Just days away from the July 1 budget deadline, Oakland Mayor Jean Quan and the City Council brokered tentative agreements Monday with the Oakland police union and four other public employee guilds that could help fill a crippling $58 million deficit looming over the city.
The most significant concession would come from the Oakland Police Officer's Association, which agreed to pay 9 percent of its pension plan, a compromise pushed by the City Council that the union rejected last year.
The Oakland firefighters union would also pay 9 percent, as would the three other unions -- the Professional & Technical Engineers Local 21, the International Brotherhood of Electrical Workers Local 1245 and SEIU Local 1021.
The union's rank-and-file membership still has to approve the deals, but city officials said they are hopeful.
The tentative agreements are the result of weeks of negotiations with the unions, at-large Councilwoman Rebecca Kaplan said.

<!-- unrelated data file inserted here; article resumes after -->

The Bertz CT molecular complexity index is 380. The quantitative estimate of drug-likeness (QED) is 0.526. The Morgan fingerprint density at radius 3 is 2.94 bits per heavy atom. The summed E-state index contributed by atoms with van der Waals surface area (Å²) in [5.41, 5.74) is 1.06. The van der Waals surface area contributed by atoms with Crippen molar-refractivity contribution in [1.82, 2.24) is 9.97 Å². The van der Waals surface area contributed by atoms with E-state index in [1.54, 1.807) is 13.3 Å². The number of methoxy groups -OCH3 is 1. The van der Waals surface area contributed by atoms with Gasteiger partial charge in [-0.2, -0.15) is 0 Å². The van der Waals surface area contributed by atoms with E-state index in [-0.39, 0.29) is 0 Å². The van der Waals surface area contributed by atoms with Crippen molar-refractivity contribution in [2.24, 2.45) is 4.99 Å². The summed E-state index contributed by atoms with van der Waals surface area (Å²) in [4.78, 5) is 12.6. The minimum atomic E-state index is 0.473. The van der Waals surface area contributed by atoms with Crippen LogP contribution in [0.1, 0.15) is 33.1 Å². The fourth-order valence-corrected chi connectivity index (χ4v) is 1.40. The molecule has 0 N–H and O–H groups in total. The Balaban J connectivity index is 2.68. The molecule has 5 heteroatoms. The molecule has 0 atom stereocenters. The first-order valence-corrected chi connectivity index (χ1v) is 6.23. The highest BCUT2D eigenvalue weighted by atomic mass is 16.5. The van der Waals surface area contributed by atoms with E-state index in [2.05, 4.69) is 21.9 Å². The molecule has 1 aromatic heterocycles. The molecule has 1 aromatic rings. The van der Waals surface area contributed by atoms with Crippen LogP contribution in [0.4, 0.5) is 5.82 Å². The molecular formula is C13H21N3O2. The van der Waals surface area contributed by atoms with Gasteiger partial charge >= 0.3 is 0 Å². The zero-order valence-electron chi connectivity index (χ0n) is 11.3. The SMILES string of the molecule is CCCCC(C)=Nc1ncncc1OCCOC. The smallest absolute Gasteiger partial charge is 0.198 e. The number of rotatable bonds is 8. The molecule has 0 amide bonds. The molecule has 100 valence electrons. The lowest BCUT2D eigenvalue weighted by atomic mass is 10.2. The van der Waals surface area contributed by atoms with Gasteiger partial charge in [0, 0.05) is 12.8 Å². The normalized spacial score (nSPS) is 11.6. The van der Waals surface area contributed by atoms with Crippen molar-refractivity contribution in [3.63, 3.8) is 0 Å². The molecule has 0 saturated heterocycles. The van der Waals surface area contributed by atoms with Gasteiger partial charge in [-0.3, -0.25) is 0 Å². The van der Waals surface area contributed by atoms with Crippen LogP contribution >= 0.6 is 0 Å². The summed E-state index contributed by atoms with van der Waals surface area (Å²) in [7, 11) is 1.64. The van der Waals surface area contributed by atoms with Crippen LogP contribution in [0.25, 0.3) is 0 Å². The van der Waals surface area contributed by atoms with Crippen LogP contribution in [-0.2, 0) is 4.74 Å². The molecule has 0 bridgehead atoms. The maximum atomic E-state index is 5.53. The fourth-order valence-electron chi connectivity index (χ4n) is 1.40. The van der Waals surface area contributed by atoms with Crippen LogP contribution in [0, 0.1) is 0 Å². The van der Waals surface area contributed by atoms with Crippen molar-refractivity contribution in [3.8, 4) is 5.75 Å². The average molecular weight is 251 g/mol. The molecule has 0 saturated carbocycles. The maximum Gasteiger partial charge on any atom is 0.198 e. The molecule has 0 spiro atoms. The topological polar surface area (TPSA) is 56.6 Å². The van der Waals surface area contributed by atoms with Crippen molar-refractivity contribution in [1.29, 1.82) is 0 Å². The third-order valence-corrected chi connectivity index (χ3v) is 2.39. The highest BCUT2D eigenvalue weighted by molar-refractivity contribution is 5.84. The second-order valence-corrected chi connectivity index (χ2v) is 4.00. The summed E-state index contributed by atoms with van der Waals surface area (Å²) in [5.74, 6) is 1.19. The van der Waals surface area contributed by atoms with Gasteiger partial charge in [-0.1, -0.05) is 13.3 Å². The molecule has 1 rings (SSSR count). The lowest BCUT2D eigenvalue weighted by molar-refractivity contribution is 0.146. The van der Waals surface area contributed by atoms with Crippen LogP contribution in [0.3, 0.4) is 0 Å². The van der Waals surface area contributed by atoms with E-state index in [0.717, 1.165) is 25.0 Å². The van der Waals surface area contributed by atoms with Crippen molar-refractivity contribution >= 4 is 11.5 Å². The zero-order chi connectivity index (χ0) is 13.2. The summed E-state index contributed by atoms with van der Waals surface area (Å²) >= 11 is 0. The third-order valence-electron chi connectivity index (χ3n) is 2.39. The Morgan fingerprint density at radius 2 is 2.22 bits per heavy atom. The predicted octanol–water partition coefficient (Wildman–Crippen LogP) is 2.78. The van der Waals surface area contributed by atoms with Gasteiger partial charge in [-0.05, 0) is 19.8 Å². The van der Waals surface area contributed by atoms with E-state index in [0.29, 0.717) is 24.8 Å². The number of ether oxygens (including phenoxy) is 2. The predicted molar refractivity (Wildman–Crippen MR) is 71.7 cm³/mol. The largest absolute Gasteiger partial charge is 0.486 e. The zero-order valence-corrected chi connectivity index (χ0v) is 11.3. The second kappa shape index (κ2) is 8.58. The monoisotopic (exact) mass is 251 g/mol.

The concessions are real, she said, without being "devastating."
The City Council will discuss the labor negotiations during a closed-session meeting at 9 a.m. Tuesday, followed by a meeting at 5:30 p.m. in the City Hall chamber.
It's possible that the union members will have voted by then on whether to accept the agreements.
"The savings have to be real and not just on paper," Councilman Ignacio De La Fuente, who represent Glenview-Fruitvale, said.
They also will have to agree to no layoffs to have a chance with police.
Layoffs derailed a similar agreement with the police union last year.
In exchange for contributing to member's pensions, the union wanted a promise that no officers would be laid off. The City Council refused and ended the showdown by cutting 80 officers from the force.
OPOA President Dom Arotzarena could not be reached by press time.
An agreement with the five unions could save the city $40 million a year.
That would help prevent deep cuts that called for eliminating city jobs, put libraries on the chopping block and pulled funding from other city services, such as parks and the arts.